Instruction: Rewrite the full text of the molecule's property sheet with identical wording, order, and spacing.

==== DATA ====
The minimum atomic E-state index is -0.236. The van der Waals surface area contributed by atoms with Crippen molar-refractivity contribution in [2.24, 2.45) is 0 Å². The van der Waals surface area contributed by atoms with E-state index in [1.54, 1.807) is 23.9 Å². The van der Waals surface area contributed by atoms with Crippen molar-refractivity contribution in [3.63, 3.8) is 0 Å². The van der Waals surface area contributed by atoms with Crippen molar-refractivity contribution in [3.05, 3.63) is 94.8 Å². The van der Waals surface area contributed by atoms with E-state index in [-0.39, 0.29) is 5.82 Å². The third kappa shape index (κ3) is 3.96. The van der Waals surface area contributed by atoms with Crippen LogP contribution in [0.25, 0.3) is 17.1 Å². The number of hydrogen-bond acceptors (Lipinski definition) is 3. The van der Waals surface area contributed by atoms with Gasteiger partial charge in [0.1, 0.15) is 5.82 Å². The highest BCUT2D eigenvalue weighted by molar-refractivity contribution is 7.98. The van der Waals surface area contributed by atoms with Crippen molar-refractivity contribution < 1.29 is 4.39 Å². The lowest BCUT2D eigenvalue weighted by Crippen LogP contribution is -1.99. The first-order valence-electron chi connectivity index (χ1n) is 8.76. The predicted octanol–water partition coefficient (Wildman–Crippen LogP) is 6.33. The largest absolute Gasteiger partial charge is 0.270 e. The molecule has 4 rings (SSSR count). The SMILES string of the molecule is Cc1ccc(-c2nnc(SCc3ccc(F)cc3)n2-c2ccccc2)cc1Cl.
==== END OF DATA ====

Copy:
The minimum atomic E-state index is -0.236. The van der Waals surface area contributed by atoms with Crippen molar-refractivity contribution in [2.24, 2.45) is 0 Å². The van der Waals surface area contributed by atoms with E-state index in [1.54, 1.807) is 23.9 Å². The van der Waals surface area contributed by atoms with Crippen molar-refractivity contribution in [3.63, 3.8) is 0 Å². The van der Waals surface area contributed by atoms with Crippen molar-refractivity contribution in [3.05, 3.63) is 94.8 Å². The van der Waals surface area contributed by atoms with E-state index in [-0.39, 0.29) is 5.82 Å². The third kappa shape index (κ3) is 3.96. The van der Waals surface area contributed by atoms with Crippen LogP contribution in [0.25, 0.3) is 17.1 Å². The number of hydrogen-bond acceptors (Lipinski definition) is 3. The van der Waals surface area contributed by atoms with Gasteiger partial charge in [0.1, 0.15) is 5.82 Å². The highest BCUT2D eigenvalue weighted by molar-refractivity contribution is 7.98. The van der Waals surface area contributed by atoms with Crippen molar-refractivity contribution < 1.29 is 4.39 Å². The lowest BCUT2D eigenvalue weighted by Crippen LogP contribution is -1.99. The first-order valence-electron chi connectivity index (χ1n) is 8.76. The predicted octanol–water partition coefficient (Wildman–Crippen LogP) is 6.33. The largest absolute Gasteiger partial charge is 0.270 e. The molecule has 4 rings (SSSR count). The SMILES string of the molecule is Cc1ccc(-c2nnc(SCc3ccc(F)cc3)n2-c2ccccc2)cc1Cl.